People who are blind (can’t see) because they see less, often see more. That may sound like a contradiction (both statements can’t be true), but I believe it’s often true. I’d like to illustrate (show) what I mean with a story about a blind woman, a tall building, and a letter. When you get to the end, I think you’ll understand. And I think you’ll agree.
The woman is Helen Keller, who lived from 1880 until 1968. When she was 19 months old, Keller became very sick and, as a result, became both blind and deaf (couldn’t hear). Her blindness and deafness made it impossible for Keller to communicate with other people and left her isolated (alone). The Miracle Worker, a popular movie and play (story performed by actors in a theater), tells the dramatic (exciting) story of how her teacher, Anne Sullivan, helped her break out of (escape from) her isolation to become a world famous speaker and author.
The building is the Empire State Building, perhaps the best-known building in New York City. This 102-story (floor or level) skyscraper (very tall building) was completed in 1931. For 40 years it was the tallest building in the world. It’s a landmark (easily seen and recognized), popular tourist destination (place to visit), and cultural icon - it’s easily recognized and represents New York and the U.S. to many people around the world. The Statue of Liberty is another cultural icon in New York City.
In 1932, a doctor, Dr. John Finley, saw a picture of Helen Keller standing at the top of the Empire State Building. He was struck by (it seemed unusual) the thought of a blind person visiting the top of the building, so he wrote her and asked what she “saw” from there. Keller answered his question in a letter that illustrates (shows) what I wrote earlier – even though she couldn’t see what we see from the top of the Empire State Building, she saw more.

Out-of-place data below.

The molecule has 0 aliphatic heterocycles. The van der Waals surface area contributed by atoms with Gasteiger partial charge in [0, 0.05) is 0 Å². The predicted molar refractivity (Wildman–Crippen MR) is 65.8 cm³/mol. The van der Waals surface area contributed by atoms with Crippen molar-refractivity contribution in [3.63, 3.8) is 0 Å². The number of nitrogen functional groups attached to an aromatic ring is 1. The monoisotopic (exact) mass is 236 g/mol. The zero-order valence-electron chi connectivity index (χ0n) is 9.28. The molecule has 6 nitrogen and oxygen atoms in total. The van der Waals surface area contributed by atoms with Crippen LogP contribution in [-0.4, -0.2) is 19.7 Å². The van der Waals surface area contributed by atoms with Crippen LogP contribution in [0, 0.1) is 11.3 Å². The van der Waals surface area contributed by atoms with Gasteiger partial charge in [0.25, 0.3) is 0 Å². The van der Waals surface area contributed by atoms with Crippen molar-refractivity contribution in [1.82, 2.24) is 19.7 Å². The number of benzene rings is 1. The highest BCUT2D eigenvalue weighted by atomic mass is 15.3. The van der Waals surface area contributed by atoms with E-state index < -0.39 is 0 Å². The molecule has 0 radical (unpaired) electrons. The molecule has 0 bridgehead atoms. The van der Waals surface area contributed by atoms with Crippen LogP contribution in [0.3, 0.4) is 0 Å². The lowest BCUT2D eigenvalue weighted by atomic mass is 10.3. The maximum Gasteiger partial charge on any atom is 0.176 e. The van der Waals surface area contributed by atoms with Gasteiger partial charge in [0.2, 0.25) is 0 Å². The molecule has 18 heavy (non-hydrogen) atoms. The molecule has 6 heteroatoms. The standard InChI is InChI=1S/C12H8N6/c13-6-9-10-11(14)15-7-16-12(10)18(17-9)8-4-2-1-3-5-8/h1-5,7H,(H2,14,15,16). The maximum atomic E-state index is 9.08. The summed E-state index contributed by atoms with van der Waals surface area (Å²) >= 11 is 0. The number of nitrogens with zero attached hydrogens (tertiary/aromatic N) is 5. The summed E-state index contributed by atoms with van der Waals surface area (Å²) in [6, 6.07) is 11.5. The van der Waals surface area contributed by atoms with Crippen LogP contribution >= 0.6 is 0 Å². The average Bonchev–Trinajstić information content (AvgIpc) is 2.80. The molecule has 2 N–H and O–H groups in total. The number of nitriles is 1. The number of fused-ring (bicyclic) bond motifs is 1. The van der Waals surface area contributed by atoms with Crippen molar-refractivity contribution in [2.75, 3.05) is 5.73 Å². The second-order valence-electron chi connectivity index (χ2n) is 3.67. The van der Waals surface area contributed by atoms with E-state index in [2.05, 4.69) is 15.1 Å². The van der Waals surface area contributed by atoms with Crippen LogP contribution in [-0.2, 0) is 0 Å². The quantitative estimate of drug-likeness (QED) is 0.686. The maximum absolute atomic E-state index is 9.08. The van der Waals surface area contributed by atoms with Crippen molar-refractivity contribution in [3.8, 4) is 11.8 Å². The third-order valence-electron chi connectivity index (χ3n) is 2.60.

She wrote that it was a thrilling experience to be “whizzed (taken quickly) in a ‘lift‘ (elevator) a quarter of a mile heavenward (up, toward heaven) and to see New York spread out like a marvelous tapestry (a picture made up of many different parts) beneath us.” She didn’t think about the building itself. She said she thought about the “passionate (showing strong feelings) skill (ability)” and “fearless idealism (dreams and beliefs)” that created the building. In her mind she saw so many skilled workers that they couldn’t be counted and heard the noisy sounds of construction. She thought about the many “frail (not strong)” human hands that worked together to lift the tall building to its “dominating (taller than other buildings) height.”
Keller called the completed building “a victory of imagination.” The Empire State Building, she wrote, gives people courage (be brave in a difficult situation) and helps them dream about even greater accomplishments. As she stood at the top, she says she felt as if she were standing among the sun and the stars. “The solar system (our sun and its planets) circled above my head!” she wrote. “Why, I thought, the sun and the stars are suburbs (an area around the center of a city) of New York, and I never knew it! … All sense (feeling) of depression and hard times vanished (disappeared).”
Truly (certainly), Helen Keller saw more, even though she saw less. You can find her complete letter at the Letters of Note web site.
~ Warren Ediger – creator of Successful English, a web site where you’ll find clear explanations and practical suggestions for better English.
P.S. If you want to hear more about Helen Keller, listen to English Cafe 189.
Photo of the Empire State Building courtesy of the Wikipedia Commons.